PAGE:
Citrulline is gaining increasing popularity as a supplement that may increase blood flow, with some studies suggesting that it might help with power output and endurance during workouts. This non-essential amino acid is produced in the body and it’s found in nature in legumes, organ meat, and especially watermelon — the name “citrulline” is actually derived from the Latin word for watermelon — and there are dozens of different supplements on the market including powders, pills, and citrulline malate, a form that might be more useful for improving energy production.

We’ve taken a look at everything on offer to land on the best for your needs.

Editor’s Pick


KAGED MUSCLE is known for using fermented amino acids in their products — most competitors obtain amino acids from animal sources, so KAGED MUSCLE’s citrulline is vegan friendly. In addition, it’s been third party tested by Informed Choice, a well known organization that screens for banned substances and impurities. It’s also gluten free, non-GMO, and certified kosher.


  • This citrulline is third party tested by the well regarded organization Informed Choice.
  • This is one of the rare citrullines that is vegan friendly.
  • The product is gluten free, non-GMO, and kosher.


  • Many consumers report that while it’s tasteless, this citrulline has an unpleasant smell.

Third party tested, non-GMO, gluten free, and even vegan friendly, this is the crème de la crème of citrulline supplements.

Also Consider

Doctor’s Best L-Citrulline

Inexpensive and one of the few vegan-friendly citrulline supplements, Doctor’s Best has put together a solid product that ticks a lot of boxes: it’s non-GMO, soy-free, gluten-free, made in a cGMP facility, and perhaps most importantly it’s third party tested.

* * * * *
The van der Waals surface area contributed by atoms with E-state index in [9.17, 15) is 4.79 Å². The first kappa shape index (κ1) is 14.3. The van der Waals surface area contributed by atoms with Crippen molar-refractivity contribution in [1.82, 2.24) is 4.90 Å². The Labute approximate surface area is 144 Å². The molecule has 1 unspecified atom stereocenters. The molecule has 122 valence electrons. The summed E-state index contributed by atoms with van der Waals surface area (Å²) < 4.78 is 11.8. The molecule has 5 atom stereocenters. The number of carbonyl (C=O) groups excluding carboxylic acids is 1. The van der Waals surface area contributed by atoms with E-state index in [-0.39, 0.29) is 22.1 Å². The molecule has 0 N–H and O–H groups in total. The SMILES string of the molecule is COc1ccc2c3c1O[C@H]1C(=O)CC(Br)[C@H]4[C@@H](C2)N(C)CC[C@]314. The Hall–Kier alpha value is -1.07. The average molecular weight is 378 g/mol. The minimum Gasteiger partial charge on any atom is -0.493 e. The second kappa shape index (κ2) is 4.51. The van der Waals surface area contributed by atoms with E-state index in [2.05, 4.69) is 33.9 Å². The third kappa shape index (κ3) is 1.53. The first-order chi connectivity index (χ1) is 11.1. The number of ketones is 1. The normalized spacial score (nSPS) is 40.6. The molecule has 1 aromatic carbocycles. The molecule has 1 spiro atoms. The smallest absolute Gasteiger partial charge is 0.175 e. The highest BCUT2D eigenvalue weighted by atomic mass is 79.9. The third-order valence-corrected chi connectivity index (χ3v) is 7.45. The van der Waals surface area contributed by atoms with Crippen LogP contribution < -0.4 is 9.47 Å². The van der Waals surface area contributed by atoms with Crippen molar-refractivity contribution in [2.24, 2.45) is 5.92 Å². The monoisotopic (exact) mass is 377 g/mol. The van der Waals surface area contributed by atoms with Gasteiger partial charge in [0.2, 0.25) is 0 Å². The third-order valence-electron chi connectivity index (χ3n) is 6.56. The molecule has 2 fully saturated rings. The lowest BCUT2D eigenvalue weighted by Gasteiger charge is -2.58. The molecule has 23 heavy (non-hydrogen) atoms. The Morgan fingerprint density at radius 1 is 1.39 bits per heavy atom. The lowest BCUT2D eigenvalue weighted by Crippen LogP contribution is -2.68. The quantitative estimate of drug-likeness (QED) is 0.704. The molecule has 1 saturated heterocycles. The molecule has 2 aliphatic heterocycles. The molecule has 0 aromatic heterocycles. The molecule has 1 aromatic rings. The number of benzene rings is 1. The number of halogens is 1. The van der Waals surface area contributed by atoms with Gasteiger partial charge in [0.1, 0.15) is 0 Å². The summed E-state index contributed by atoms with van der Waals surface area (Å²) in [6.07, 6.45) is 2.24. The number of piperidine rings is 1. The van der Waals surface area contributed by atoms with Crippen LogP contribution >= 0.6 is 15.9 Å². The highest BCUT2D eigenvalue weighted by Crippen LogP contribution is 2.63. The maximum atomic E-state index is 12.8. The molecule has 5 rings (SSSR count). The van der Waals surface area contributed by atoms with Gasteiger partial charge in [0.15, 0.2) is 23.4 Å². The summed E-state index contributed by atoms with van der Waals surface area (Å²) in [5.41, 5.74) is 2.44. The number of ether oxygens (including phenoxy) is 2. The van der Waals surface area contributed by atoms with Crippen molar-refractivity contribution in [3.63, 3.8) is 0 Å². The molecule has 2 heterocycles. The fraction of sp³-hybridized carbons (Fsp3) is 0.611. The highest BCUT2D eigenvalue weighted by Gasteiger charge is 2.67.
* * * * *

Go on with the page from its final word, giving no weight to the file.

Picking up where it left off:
• This citrulline is vegan friendly.
  • The product is third party tested to ensure label accuracy and purity.


  • There are some reports that the bottle can come unsealed during shipping.
Doctor’s Best L-Citrulline
Doctor’s Best L-Citrulline
Doctor’s Best L-Citrulline

A well priced citrulline that's vegan friendly and has been third party tested for purity.

Best Value

Bulk Supplements Citrulline

As the name suggests, one can buy Bulk Supplements in bags as large as 25 kilograms, but whatever the size of the package (they come as low as 100 grams), it’s always terrific value. The no frills citrulline has no added ingredients and the final product is tested in house for purity.


  • Bulk Supplements is extraordinarily inexpensive.
  • The product is made in an allergen free, Good Manufacturing Practices-certified facility.
  • It’s written that the citrulline is “lab tested for verification and guaranteed purity,” though it’s unclear if this means third party tested.


  • Bulk Supplements doesn’t include a serving spoon in their bags.
  • Oftentimes, the bag doesn’t reseal.
Bulk Supplements Citrulline
Bulk Supplements Citrulline
Bulk Supplements Citrulline

Far and away the most inexpensive citrulline supplement on the market, plus it's tested for purity and free from major allergens.

Best Pills

Nutricost L-Citrulline

Nutricost produces a lot of inexpensive supplements and their citrulline pills hit a nice sweet spot between quality and value. The citrulline is non-GMO, it’s gluten free, it’s made in an FDA-registered facility, and it’s third party tested to ensure purity and label accuracy.


  • On a per gram basis, this is a pretty inexpensive citrulline product, particularly given the fact that it comes in capsules.
  • This form of citrulline is easy to consume on the go.
  • Nutricost’s citrulline is third party tested for purity and label accuracy.


  • The capsules are made from gelatin, so they’re not vegetarian friendly.
  • The capsules also contain magnesium stearate and stearic acid, which help keep the powder from sticking to the machinery in the facility in which it’s made — some consider these “fillers” undesirable.